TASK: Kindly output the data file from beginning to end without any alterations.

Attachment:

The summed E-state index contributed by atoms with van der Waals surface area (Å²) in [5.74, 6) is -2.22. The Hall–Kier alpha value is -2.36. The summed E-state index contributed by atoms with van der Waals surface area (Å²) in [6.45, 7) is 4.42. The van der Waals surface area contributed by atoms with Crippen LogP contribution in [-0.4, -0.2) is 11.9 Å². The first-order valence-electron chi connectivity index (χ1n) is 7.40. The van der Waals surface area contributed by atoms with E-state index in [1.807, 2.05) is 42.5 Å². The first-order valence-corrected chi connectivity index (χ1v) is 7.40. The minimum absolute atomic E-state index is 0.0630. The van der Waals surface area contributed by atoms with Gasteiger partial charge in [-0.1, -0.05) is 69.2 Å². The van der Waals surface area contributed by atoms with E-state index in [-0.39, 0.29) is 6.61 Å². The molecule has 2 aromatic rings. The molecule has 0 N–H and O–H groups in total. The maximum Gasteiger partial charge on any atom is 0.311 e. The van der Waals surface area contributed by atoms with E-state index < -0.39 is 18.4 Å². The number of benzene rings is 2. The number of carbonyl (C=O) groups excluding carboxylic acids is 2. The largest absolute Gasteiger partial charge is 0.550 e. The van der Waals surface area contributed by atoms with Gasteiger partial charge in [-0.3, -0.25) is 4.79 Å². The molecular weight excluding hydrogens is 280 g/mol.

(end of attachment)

The summed E-state index contributed by atoms with van der Waals surface area (Å²) in [5.74, 6) is -2.22. The Hall–Kier alpha value is -2.36. The summed E-state index contributed by atoms with van der Waals surface area (Å²) in [6.45, 7) is 4.42. The van der Waals surface area contributed by atoms with Crippen LogP contribution in [-0.4, -0.2) is 11.9 Å². The first-order valence-electron chi connectivity index (χ1n) is 7.40. The van der Waals surface area contributed by atoms with E-state index in [1.807, 2.05) is 42.5 Å². The first-order valence-corrected chi connectivity index (χ1v) is 7.40. The minimum absolute atomic E-state index is 0.0630. The van der Waals surface area contributed by atoms with Gasteiger partial charge in [-0.1, -0.05) is 69.2 Å². The van der Waals surface area contributed by atoms with E-state index in [-0.39, 0.29) is 6.61 Å². The molecule has 2 aromatic rings. The molecule has 0 N–H and O–H groups in total. The maximum Gasteiger partial charge on any atom is 0.311 e. The van der Waals surface area contributed by atoms with E-state index < -0.39 is 18.4 Å². The number of benzene rings is 2. The number of carbonyl (C=O) groups excluding carboxylic acids is 2. The largest absolute Gasteiger partial charge is 0.550 e. The van der Waals surface area contributed by atoms with Gasteiger partial charge in [-0.3, -0.25) is 4.79 Å². The molecular weight excluding hydrogens is 280 g/mol.